1. Terry Smiljanich

          My aren’t we sensitive? As long as we’re talking logical fallacies:
          pointing out the vacuous stupidity of a few Republicans = Republicans have a monopoly on anti-intellectualism. Good work. And let’s not forget to drag Nazis into the discussion. Who was the politician who used to give out annual awards for wasted federal money, and always included a few valid science projects because they sounded funny to him? A liberal Democrat, as I recall (William Proxmire?), but it couldn’t have been, since Republicans hold a monopoly on the subject.

  7. I really am tired of the GOP’s antics… too tired to even vehemently criticize them. All I can say is that I can understand why even the nation’s leaders can’t fathom the importance of science when everyone these days has this notion that people who seem to know more than they do are distant, elitist, and out to get the ‘average Joe’. I remember reading an article about anti-intellectualism in America in English class, contrasting Western values of athleticism and rebellion with Eastern values of hard work and good grades. I don’t want to be divisive; this incident is just a symptom of an underlying epidemic in how we view intellectualism.

    Heres an article in the NYT about the same thing in the Kagan confirmation hearings: http://www.nytimes.com/2010/07/11/magazine/11fob-wwln-t.html?scp=7&sq=Kagan%20hearings&st=cse

  8. As an Oklahoma conservative and Tom Coburn supporter I agree that Senator Coburn is wrong in lumping meritorious scientific research such as Antweb in with truly wasteful and ridiculous pork spending.

    Also troubling to me is the new trend where level of merit is assigned to scientific research based on money spent versus jobs created. Since when is scientific research worthy of funding only when it produces X number of jobs?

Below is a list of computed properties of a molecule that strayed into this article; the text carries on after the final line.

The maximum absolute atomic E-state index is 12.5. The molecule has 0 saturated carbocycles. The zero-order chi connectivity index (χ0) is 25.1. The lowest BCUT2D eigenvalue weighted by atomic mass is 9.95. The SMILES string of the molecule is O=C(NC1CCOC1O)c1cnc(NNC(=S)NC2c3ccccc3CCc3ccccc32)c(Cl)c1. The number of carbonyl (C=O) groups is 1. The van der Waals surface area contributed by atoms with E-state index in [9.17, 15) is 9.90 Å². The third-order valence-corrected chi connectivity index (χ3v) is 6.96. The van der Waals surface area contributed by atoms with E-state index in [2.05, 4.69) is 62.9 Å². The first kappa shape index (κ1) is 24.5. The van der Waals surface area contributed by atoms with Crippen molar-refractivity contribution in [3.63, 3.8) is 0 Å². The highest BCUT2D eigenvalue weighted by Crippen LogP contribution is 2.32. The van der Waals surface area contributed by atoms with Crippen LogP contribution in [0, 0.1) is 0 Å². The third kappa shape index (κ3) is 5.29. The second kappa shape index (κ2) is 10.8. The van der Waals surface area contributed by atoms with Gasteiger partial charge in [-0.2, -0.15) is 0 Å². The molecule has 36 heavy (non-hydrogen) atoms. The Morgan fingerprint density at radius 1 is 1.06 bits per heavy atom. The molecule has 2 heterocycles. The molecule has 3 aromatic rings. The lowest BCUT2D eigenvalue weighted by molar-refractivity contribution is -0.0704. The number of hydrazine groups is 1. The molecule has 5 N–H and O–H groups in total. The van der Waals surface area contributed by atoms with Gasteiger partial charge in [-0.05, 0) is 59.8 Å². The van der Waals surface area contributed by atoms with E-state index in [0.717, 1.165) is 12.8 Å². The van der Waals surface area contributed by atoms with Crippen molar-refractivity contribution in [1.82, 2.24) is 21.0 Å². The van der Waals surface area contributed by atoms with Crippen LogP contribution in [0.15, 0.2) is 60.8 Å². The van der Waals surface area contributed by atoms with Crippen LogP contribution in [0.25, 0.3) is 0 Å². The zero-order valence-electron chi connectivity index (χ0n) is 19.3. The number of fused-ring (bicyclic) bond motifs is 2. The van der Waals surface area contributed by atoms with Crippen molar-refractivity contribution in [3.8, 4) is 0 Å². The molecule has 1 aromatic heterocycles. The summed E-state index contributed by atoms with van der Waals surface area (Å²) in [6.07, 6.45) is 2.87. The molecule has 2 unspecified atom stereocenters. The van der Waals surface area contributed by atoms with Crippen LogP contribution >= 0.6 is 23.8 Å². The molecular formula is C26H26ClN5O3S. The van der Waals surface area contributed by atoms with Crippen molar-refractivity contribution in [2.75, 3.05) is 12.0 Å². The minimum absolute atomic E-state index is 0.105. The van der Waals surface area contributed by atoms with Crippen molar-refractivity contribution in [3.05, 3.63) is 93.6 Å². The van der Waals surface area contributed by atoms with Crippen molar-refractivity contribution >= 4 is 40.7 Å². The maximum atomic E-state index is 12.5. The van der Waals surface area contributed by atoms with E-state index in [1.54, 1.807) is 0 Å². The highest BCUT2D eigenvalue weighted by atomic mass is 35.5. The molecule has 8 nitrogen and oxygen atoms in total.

9. What’s weird is that the Senators’ report doesn’t actually say that Brian’s research is not worthwhile. It’s as if the word “ant” is all that’s necessary:

    “The California Academy of Sciences is receiving nearly $2 million to
    send researchers to the Southwest Indian Ocean Islands and east
    Africa, to capture, photograph, and analyze thousands of exotic ants.52
    The photographs of the ants – over 3,000 species’ worth, according to
    the grant proposal – will be posted on AntWeb, a website devoted to
    organizing and displaying pictures and information on the world’s
    thousands of ant species.

    “The project’s goals are, to the lay person, both laudable and arcane: In
    addition to “foster[ing]…a large pool of ant taxonomists,” it also strives
    to document “the vast majority of ant species known from [Africa].”
    “[Ants] give us back the most data on the environment than any other
    group. Their life cycle is shorter, they change very quickly,” says the
    project’s Principal Investigator in a promotional article on the
    Academy’s website. “Everyone has run into ants . . . now we need to
    listen to them.”